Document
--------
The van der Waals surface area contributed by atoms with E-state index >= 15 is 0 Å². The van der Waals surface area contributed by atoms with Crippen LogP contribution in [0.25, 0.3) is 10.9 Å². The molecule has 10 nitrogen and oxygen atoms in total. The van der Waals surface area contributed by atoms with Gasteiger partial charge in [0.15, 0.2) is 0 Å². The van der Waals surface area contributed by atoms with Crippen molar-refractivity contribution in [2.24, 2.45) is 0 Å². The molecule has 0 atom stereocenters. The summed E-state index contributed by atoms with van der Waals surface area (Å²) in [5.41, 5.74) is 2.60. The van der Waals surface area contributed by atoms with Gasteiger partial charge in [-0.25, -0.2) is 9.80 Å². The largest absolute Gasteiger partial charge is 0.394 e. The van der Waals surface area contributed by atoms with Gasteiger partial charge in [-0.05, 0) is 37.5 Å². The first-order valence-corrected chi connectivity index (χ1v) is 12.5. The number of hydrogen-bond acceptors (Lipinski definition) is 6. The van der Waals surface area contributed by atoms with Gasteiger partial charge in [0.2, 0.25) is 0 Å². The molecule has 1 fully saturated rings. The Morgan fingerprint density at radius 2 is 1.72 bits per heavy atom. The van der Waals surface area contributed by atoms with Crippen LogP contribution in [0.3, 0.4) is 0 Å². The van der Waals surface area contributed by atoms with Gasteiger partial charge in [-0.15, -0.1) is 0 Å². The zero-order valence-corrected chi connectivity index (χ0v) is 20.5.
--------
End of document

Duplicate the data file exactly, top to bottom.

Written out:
The van der Waals surface area contributed by atoms with E-state index >= 15 is 0 Å². The van der Waals surface area contributed by atoms with Crippen LogP contribution in [0.25, 0.3) is 10.9 Å². The molecule has 10 nitrogen and oxygen atoms in total. The van der Waals surface area contributed by atoms with Gasteiger partial charge in [0.15, 0.2) is 0 Å². The van der Waals surface area contributed by atoms with Crippen molar-refractivity contribution in [2.24, 2.45) is 0 Å². The molecule has 0 atom stereocenters. The summed E-state index contributed by atoms with van der Waals surface area (Å²) in [5.41, 5.74) is 2.60. The van der Waals surface area contributed by atoms with Gasteiger partial charge in [-0.25, -0.2) is 9.80 Å². The largest absolute Gasteiger partial charge is 0.394 e. The van der Waals surface area contributed by atoms with Gasteiger partial charge in [-0.05, 0) is 37.5 Å². The first-order valence-corrected chi connectivity index (χ1v) is 12.5. The number of hydrogen-bond acceptors (Lipinski definition) is 6. The van der Waals surface area contributed by atoms with Gasteiger partial charge in [0.2, 0.25) is 0 Å². The molecule has 1 fully saturated rings. The Morgan fingerprint density at radius 2 is 1.72 bits per heavy atom. The van der Waals surface area contributed by atoms with Crippen LogP contribution in [0.3, 0.4) is 0 Å². The van der Waals surface area contributed by atoms with Gasteiger partial charge in [-0.15, -0.1) is 0 Å². The zero-order valence-corrected chi connectivity index (χ0v) is 20.5.